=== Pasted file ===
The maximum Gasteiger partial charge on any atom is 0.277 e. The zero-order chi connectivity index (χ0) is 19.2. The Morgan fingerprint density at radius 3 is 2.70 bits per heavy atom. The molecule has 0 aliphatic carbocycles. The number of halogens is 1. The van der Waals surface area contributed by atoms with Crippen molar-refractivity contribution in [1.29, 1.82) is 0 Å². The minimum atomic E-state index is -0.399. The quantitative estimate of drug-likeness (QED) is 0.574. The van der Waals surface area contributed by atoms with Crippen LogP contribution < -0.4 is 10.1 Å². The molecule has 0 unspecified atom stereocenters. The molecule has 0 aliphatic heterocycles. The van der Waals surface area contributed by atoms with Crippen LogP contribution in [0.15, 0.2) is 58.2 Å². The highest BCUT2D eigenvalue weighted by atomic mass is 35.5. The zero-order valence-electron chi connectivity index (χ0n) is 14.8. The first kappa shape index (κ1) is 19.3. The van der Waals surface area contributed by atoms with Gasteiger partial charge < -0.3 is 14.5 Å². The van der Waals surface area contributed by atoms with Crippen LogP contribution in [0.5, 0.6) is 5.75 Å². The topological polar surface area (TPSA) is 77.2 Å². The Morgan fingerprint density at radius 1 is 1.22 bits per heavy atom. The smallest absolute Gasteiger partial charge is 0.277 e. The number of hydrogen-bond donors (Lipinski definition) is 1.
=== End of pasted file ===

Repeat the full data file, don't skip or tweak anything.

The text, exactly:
The maximum Gasteiger partial charge on any atom is 0.277 e. The zero-order chi connectivity index (χ0) is 19.2. The Morgan fingerprint density at radius 3 is 2.70 bits per heavy atom. The molecule has 0 aliphatic carbocycles. The number of halogens is 1. The van der Waals surface area contributed by atoms with Crippen molar-refractivity contribution in [1.29, 1.82) is 0 Å². The minimum atomic E-state index is -0.399. The quantitative estimate of drug-likeness (QED) is 0.574. The van der Waals surface area contributed by atoms with Crippen LogP contribution < -0.4 is 10.1 Å². The molecule has 0 unspecified atom stereocenters. The molecule has 0 aliphatic heterocycles. The van der Waals surface area contributed by atoms with Crippen LogP contribution in [0.15, 0.2) is 58.2 Å². The highest BCUT2D eigenvalue weighted by atomic mass is 35.5. The zero-order valence-electron chi connectivity index (χ0n) is 14.8. The first kappa shape index (κ1) is 19.3. The van der Waals surface area contributed by atoms with Gasteiger partial charge < -0.3 is 14.5 Å². The van der Waals surface area contributed by atoms with Crippen LogP contribution in [0.5, 0.6) is 5.75 Å². The topological polar surface area (TPSA) is 77.2 Å². The Morgan fingerprint density at radius 1 is 1.22 bits per heavy atom. The smallest absolute Gasteiger partial charge is 0.277 e. The number of hydrogen-bond donors (Lipinski definition) is 1.